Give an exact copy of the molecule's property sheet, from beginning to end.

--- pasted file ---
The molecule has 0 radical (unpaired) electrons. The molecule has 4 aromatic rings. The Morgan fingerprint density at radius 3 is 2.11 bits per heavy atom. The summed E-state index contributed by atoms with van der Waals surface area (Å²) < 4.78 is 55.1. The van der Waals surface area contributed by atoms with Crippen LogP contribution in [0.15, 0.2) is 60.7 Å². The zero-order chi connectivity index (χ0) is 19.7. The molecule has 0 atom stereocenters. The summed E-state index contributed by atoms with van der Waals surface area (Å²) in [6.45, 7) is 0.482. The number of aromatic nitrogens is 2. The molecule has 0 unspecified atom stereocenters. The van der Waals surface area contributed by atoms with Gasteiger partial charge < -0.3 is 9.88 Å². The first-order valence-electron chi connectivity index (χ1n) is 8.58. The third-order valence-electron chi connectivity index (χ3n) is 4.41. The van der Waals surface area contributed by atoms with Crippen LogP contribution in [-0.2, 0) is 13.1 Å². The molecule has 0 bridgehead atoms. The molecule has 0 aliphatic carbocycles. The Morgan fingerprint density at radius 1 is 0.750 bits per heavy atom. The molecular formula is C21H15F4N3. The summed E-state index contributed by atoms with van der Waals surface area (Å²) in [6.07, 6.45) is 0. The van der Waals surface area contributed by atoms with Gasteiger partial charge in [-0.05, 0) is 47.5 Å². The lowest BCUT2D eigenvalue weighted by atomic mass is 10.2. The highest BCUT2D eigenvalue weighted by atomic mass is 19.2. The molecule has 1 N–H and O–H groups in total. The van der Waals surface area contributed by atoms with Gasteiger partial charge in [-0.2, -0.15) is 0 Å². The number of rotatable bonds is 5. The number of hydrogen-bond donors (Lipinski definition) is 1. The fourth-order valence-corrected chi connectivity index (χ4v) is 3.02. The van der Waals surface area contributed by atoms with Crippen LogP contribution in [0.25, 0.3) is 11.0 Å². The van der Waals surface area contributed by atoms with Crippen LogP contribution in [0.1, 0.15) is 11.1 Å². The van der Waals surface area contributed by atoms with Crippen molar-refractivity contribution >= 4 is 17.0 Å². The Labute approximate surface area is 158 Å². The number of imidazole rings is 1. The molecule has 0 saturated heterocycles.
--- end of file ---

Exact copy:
The molecule has 0 radical (unpaired) electrons. The molecule has 4 aromatic rings. The Morgan fingerprint density at radius 3 is 2.11 bits per heavy atom. The summed E-state index contributed by atoms with van der Waals surface area (Å²) < 4.78 is 55.1. The van der Waals surface area contributed by atoms with Crippen LogP contribution in [0.15, 0.2) is 60.7 Å². The zero-order chi connectivity index (χ0) is 19.7. The molecule has 0 atom stereocenters. The summed E-state index contributed by atoms with van der Waals surface area (Å²) in [6.45, 7) is 0.482. The number of aromatic nitrogens is 2. The molecule has 0 unspecified atom stereocenters. The van der Waals surface area contributed by atoms with Gasteiger partial charge < -0.3 is 9.88 Å². The first-order valence-electron chi connectivity index (χ1n) is 8.58. The third-order valence-electron chi connectivity index (χ3n) is 4.41. The van der Waals surface area contributed by atoms with Crippen LogP contribution in [-0.2, 0) is 13.1 Å². The molecule has 0 bridgehead atoms. The molecule has 0 aliphatic carbocycles. The Morgan fingerprint density at radius 1 is 0.750 bits per heavy atom. The molecular formula is C21H15F4N3. The summed E-state index contributed by atoms with van der Waals surface area (Å²) in [6.07, 6.45) is 0. The van der Waals surface area contributed by atoms with Gasteiger partial charge in [-0.05, 0) is 47.5 Å². The lowest BCUT2D eigenvalue weighted by atomic mass is 10.2. The highest BCUT2D eigenvalue weighted by atomic mass is 19.2. The molecule has 1 N–H and O–H groups in total. The van der Waals surface area contributed by atoms with Gasteiger partial charge in [-0.2, -0.15) is 0 Å². The number of rotatable bonds is 5. The number of hydrogen-bond donors (Lipinski definition) is 1. The fourth-order valence-corrected chi connectivity index (χ4v) is 3.02. The van der Waals surface area contributed by atoms with Crippen LogP contribution in [0.25, 0.3) is 11.0 Å². The van der Waals surface area contributed by atoms with Crippen LogP contribution in [0.1, 0.15) is 11.1 Å². The van der Waals surface area contributed by atoms with Crippen molar-refractivity contribution >= 4 is 17.0 Å². The Labute approximate surface area is 158 Å². The number of imidazole rings is 1. The molecule has 0 saturated heterocycles.